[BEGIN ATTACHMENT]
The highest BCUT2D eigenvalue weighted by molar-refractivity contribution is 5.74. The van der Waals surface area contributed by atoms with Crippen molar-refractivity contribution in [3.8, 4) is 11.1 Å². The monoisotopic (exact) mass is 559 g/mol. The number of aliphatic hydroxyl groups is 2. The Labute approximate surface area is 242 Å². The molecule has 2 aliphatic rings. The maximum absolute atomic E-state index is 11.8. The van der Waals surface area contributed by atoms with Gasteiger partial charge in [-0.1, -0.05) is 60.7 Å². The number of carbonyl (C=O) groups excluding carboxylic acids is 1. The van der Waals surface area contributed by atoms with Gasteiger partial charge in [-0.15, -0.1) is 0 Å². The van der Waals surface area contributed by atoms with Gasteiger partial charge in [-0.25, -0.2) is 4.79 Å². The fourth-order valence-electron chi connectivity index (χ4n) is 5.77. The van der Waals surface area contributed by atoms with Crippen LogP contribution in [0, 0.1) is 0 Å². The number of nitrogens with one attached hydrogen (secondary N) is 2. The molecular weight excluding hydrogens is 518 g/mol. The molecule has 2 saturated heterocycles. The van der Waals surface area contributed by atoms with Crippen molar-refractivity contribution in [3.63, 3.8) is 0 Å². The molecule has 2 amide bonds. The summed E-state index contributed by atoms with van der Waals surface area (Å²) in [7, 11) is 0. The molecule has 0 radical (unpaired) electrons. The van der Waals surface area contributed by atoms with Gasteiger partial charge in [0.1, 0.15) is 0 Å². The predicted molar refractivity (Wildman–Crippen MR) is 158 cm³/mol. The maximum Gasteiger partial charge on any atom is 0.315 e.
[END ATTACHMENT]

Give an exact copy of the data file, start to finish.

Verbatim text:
The highest BCUT2D eigenvalue weighted by molar-refractivity contribution is 5.74. The van der Waals surface area contributed by atoms with Crippen molar-refractivity contribution in [3.8, 4) is 11.1 Å². The monoisotopic (exact) mass is 559 g/mol. The number of aliphatic hydroxyl groups is 2. The Labute approximate surface area is 242 Å². The molecule has 2 aliphatic rings. The maximum absolute atomic E-state index is 11.8. The van der Waals surface area contributed by atoms with Gasteiger partial charge in [-0.1, -0.05) is 60.7 Å². The number of carbonyl (C=O) groups excluding carboxylic acids is 1. The van der Waals surface area contributed by atoms with Gasteiger partial charge in [-0.15, -0.1) is 0 Å². The van der Waals surface area contributed by atoms with Gasteiger partial charge in [-0.25, -0.2) is 4.79 Å². The fourth-order valence-electron chi connectivity index (χ4n) is 5.77. The van der Waals surface area contributed by atoms with Crippen LogP contribution in [0, 0.1) is 0 Å². The number of nitrogens with one attached hydrogen (secondary N) is 2. The molecular weight excluding hydrogens is 518 g/mol. The molecule has 2 saturated heterocycles. The van der Waals surface area contributed by atoms with Crippen molar-refractivity contribution in [3.63, 3.8) is 0 Å². The molecule has 2 amide bonds. The summed E-state index contributed by atoms with van der Waals surface area (Å²) in [7, 11) is 0. The molecule has 0 radical (unpaired) electrons. The van der Waals surface area contributed by atoms with Gasteiger partial charge in [0.1, 0.15) is 0 Å². The predicted molar refractivity (Wildman–Crippen MR) is 158 cm³/mol. The maximum Gasteiger partial charge on any atom is 0.315 e.